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A story from last weekend

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Over the last two weekends we worked on RM1843 (HEBO RESET) on top of Mount Hebo near the Oregon coast.


Mt Hebo is an interesting place. It used to be a cold war radar station and looked like THIS – (it even had a bowling alley). Now, nothing is left – just grassy, rocky, fields.


On this search for RD1843, we eventually found disks for: the Station Mark, Reference Mark 2, Reference Mark 3 and the Azimuth Mark. We also verified the box score azimuth to RD1873 (Haystack Rock). This is what Haystack Rock looked like from where we were standing at RD1843 (18 kilometers away):



We found the Station Mark with our cheap $22 metal detector.

We found RM3 using the box score and a probe. We were lucky because the ground is saturated with rocks and a probe is almost worthless.


While I was working on RM3 my wife was working on RM2. She kept digging with her hand trowel in the area indicated by the box score and kept finding rocks, but no disk. By the time I had uncovered, cleaned and photographed the Station Disk AND Reference Mark 3 AND re-verified the measurements for RM2 she was STILL digging away. She found a couple larger rocks and many smaller rocks. None had a disk.


After a while, the dog and I were running out of things to do. We stood around watching her scratch away at the ground. We cautiously asked if she thought maybe the mark had disappeared when they removed the Air Force buildings. We suggested that maybe we should move on to our next search. (I also might have also mentioned something about a wild goose chase.) She said: “that darn thing has to be here somewhere”.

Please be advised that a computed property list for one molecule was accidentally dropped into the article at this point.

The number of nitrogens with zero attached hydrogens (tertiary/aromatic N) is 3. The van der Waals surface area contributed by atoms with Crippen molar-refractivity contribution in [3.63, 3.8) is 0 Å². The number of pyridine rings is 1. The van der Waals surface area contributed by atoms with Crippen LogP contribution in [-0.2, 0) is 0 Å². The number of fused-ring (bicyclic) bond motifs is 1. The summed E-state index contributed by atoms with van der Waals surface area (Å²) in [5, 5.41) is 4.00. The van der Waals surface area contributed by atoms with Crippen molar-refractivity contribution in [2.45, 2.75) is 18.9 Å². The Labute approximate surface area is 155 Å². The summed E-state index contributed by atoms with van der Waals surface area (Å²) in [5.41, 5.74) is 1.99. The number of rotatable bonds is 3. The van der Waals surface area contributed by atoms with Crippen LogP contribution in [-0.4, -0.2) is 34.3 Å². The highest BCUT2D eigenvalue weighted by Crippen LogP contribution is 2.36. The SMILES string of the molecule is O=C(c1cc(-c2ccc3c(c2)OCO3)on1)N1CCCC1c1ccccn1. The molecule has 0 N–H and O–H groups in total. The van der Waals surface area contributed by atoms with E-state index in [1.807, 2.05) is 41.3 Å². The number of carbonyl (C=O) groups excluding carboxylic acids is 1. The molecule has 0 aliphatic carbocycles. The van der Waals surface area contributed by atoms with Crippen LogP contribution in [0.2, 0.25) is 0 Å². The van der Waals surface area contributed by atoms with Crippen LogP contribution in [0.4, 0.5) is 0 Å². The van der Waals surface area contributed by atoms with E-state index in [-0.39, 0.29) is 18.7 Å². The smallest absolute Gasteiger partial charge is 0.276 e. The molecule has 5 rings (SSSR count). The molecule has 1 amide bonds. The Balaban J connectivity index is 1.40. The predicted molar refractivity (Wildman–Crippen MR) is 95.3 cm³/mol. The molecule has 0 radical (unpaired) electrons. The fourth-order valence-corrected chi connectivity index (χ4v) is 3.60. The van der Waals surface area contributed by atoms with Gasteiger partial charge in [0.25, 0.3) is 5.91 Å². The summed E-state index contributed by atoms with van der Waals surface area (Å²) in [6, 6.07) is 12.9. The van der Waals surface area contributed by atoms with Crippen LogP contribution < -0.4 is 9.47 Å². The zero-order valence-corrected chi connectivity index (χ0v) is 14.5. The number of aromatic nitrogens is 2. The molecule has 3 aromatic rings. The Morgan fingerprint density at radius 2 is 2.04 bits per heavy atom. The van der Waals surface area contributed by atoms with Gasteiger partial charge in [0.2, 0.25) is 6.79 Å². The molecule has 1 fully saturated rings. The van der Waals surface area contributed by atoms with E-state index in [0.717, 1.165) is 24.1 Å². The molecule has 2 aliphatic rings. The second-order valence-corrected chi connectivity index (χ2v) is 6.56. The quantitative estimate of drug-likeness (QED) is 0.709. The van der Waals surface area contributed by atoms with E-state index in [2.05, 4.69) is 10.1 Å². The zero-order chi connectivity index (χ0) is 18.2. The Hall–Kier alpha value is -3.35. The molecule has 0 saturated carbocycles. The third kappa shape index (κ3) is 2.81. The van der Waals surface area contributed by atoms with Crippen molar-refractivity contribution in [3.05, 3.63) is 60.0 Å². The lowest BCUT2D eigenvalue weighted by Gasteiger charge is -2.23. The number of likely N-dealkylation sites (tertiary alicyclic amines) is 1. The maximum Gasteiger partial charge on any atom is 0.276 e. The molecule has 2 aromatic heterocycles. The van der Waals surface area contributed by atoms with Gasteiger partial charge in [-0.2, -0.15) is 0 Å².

Since she was not giving up, I grabbed another trowel to assist and the dog lay down so he could more effectively supervise. We removed more rocks and dug all around the sides of two larger rocks and were finally left with an excavation area that looked like this:



She was still not willing to give up. We sat around the edge of the hole discussing options. I was pushing her to leave so we could head out to our next search but she was not ready to quit. Since the darn dog would not back me up, the decision came down to a 1-1 tie, which she won. We would continue the search for RM2. As we were tiredly getting up to recommence the digging I looked into the hole for the hundredth time and had an idea. I said: “You don’t suppose…?”


I didn’t want to move the largest rock in there because: a) I did not want to disturb the disk if it was around there, and b ) the rock looked heavy. However, she had already dug around all sides and the top of the rock so we knew the disk was not on there. There were no other embedded rocks that could be upset by lifting this larger rock so I knew it would be safe to move.


We dug enough that I could get a finger grip under it. As I tilted it upward, a gasp was heard. That was followed by a whoop. This is what we saw:



You can see the imprint in the ground where the disk lay in its upside down state for all these years.


After we investigated further, we determined that the two larger rocks were once part of the same boulder that had broken in two some years back. Our guess is that when they were demolishing the Air Base they must have broken this rock and just thrown it in a hole.




I suppose this story is one of those: “you had to be there” kind of things. However, we found it pretty exciting at the time.


At this point, what should happen with RM3? We weren’t sure what to do, so we reburied it in its as-found, upside down, position and returned the ground to its original condition:


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Especially interesting to me since I've been through Hebo a few times. Do you remember when people used to actually wade out and climb Haystack?


How lucky they left the overturned rock in the approximate same location. Of course it's only value now is as a trophy...ask Deb! It would certainly look awesome in your garden with the original stone and all...

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